In our facebook messenger group chat, the TELAstory Titas (our seamstresses) sent GIFs; “every gising is a blessing!” (each new day is a blessing) in multicolored font. Another, accompanied by a smiling baby; “Keep safe. Smile, it will make you feel better. Pray, it will keep you strong”

Of course, the entire fashion industry was suffering, not just our small team. We watched as retailers’ sales dropped and brands struggled… the difference was that brands could pull out from orders (as we personally experienced), stop spending money, and in many cases, save themselves.

The pandemic exposed the broken system of the fashion industry right down to it’s ugly skeleton. Not only do the producers behind our clothes make the least amount of profit within the fashion supply chain, they also have the highest risk and least protection. 

What We Can Learn

Running a garment business in a pandemic has really driven home several points that I believe are crucially important to open up a dialogue on in response to the pandemic’s impact on producers; risk- sharing, profit margins, and collaborative and mutually respectful partnerships.

Sharing Risk

Remember the first two weeks of lockdown, when 70% of our booked orders disappeared? In the 4 weeks prior to the Philippines’ lockdown, in preparation for the next six months, TELAstory had just hired 3 new full time workers, purchased several new machines. We’d also recently moved our lease to a bigger and more expensive space. It was absolutely devastating to us as a business to have these elevated expenses after the pandemic hit. But that’s the way the fashion production industry works.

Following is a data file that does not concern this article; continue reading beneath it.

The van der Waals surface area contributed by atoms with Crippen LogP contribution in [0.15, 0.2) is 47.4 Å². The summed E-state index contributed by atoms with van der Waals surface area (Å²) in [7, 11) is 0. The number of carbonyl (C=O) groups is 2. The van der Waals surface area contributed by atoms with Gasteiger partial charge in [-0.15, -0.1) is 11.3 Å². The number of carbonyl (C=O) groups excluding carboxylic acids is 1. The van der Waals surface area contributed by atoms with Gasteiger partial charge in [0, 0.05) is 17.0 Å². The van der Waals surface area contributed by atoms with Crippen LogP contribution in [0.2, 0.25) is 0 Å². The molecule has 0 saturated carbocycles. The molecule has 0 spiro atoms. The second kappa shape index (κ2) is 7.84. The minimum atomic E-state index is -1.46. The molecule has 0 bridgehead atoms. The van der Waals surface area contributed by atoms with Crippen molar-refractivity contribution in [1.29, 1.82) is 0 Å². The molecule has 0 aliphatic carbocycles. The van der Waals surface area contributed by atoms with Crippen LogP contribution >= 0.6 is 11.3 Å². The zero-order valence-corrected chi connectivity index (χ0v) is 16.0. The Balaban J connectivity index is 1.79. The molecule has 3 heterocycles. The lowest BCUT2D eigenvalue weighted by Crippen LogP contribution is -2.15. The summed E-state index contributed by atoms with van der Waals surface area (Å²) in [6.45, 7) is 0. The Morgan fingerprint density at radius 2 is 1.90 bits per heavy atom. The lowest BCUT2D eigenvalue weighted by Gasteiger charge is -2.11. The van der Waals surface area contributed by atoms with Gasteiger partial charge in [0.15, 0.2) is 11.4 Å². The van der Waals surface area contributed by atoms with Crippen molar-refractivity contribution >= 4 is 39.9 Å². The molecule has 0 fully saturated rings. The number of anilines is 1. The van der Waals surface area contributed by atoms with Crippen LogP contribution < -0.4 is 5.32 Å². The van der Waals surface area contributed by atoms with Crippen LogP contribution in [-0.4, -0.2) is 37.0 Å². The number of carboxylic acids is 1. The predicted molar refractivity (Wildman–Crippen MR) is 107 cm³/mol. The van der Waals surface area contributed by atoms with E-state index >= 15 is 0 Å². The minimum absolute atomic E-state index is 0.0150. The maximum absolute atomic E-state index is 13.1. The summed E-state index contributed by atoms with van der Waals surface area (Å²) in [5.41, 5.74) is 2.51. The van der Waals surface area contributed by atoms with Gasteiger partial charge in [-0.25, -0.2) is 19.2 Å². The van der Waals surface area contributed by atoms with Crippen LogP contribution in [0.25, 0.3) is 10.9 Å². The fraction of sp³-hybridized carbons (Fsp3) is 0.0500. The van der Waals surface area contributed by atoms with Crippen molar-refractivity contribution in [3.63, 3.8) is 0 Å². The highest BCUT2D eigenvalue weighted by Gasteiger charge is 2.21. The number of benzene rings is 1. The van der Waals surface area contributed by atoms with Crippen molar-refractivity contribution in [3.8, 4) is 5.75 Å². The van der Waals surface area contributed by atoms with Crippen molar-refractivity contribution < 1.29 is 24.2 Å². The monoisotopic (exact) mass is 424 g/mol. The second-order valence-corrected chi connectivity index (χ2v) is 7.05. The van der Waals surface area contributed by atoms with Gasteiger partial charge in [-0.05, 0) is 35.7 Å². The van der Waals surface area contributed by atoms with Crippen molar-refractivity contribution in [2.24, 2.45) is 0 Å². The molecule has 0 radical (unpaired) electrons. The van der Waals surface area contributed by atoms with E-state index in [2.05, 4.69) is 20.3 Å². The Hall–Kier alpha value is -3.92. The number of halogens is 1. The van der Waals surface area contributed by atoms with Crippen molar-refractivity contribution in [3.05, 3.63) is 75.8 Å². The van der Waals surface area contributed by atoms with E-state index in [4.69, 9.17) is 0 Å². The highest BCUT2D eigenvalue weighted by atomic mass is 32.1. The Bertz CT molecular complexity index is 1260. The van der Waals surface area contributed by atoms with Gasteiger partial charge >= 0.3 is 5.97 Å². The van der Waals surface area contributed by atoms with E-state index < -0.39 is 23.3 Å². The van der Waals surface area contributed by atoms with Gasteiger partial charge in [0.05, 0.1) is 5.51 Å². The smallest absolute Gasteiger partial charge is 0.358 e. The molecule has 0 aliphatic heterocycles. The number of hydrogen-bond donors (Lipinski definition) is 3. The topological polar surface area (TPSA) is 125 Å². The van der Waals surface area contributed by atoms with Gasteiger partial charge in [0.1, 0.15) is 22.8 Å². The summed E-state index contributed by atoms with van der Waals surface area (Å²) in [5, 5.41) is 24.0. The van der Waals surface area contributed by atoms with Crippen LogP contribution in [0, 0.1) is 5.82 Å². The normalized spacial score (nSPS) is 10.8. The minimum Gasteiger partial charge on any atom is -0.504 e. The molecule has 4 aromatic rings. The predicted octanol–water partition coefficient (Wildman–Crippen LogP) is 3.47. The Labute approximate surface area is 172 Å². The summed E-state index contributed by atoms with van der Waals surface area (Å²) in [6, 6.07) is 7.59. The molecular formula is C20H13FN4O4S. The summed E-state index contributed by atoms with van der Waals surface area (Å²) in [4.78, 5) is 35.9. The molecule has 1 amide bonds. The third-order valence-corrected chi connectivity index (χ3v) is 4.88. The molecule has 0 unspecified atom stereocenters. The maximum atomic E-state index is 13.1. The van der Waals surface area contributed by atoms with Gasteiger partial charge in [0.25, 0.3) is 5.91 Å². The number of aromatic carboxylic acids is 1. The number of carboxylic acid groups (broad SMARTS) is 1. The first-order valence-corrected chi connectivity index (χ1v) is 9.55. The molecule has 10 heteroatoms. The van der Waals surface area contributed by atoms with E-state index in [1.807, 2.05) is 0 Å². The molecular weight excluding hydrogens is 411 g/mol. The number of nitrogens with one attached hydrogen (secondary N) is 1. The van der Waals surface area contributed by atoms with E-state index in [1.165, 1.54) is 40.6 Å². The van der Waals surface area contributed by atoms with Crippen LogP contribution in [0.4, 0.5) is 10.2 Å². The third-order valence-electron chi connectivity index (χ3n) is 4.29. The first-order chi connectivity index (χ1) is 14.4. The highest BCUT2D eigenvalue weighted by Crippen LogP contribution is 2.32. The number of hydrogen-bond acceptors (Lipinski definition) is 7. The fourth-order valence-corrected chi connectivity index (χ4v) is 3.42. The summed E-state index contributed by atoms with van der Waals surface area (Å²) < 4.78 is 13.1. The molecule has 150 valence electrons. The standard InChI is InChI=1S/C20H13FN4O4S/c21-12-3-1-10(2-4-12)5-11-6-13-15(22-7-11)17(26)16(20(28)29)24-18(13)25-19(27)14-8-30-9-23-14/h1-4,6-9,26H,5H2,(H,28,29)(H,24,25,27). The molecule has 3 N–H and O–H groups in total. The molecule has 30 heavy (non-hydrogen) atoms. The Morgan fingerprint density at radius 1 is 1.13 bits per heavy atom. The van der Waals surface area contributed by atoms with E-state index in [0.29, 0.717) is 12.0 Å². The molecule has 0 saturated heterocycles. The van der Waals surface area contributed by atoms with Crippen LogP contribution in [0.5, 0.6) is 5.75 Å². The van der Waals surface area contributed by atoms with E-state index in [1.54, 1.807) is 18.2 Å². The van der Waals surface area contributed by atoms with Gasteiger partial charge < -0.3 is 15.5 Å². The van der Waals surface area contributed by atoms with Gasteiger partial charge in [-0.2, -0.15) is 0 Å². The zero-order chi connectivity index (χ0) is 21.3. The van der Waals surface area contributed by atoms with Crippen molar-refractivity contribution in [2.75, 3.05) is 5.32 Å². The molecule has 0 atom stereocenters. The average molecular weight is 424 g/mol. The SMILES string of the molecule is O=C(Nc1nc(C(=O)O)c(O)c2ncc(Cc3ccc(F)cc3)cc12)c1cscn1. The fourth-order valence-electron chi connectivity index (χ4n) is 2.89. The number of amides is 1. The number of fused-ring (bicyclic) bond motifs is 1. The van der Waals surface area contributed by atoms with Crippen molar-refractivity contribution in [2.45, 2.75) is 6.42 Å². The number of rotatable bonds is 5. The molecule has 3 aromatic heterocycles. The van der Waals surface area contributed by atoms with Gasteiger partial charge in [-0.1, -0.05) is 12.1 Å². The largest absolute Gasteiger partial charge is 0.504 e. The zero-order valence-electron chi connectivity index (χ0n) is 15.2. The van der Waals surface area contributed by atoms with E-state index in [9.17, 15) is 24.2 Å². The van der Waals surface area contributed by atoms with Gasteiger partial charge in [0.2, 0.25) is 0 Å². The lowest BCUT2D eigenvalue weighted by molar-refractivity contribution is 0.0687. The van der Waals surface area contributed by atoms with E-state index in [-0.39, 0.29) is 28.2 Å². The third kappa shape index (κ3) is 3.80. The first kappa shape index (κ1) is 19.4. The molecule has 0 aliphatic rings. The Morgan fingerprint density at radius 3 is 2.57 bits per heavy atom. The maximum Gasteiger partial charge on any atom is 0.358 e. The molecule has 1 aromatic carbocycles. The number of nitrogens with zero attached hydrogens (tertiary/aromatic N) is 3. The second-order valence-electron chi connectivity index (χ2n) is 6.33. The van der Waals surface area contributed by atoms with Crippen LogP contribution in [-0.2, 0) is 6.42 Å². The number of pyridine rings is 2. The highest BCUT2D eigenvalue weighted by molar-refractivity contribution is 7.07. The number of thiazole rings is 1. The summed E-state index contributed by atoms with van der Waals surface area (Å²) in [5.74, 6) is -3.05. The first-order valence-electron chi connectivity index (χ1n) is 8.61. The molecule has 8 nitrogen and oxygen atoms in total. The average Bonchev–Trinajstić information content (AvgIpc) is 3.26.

Kim Van Der Weerd of Manufactured podcast explains this beautifully in the context of larger factories in a recent explainer video– Manufacturers have to make “irreversible financial decisions” on hiring new employees, buying supplies, holding space in the production line, etc based on the orders that are forecasted by the clients, far before orders are finalized and contracts are signed. When disaster hits, who is hurt the most? We need to come up with a better system where producers have more power and the brands have more risk.

Profit Margins 

TELAstory pays some of the highest wages I know of within the small-scale sustainable manufacturing world here in the Philippines, which makes our profit margins extremely lean. This is the only way we can both pay our workers a TRUE living wage, and book clients. We’d love to have a bigger profit margin, as a company, but it’s just not feasible within the current system. Raise profit margins, and prices go up. When prices go up, clients go elsewhere- even clients focused on sustainability and fair wages. There will always be another ethical workshop or sustainable factory with a lower price.

Part of what makes it so difficult to raise prices to a more healthy profit margin (still modest, but enough to build up an emergency fund for our employees and invest in building better infrastructure), is the secrecy surrounding wages and lack of open dialogue, even between responsible brands. Banding together and establishing a better universal standard for what constitutes fair pricing would help reduce “race to the bottom” attitudes. In order for TELAstory to make a more fair profit, we need more transparency within the industry as a whole, not just from a select few players.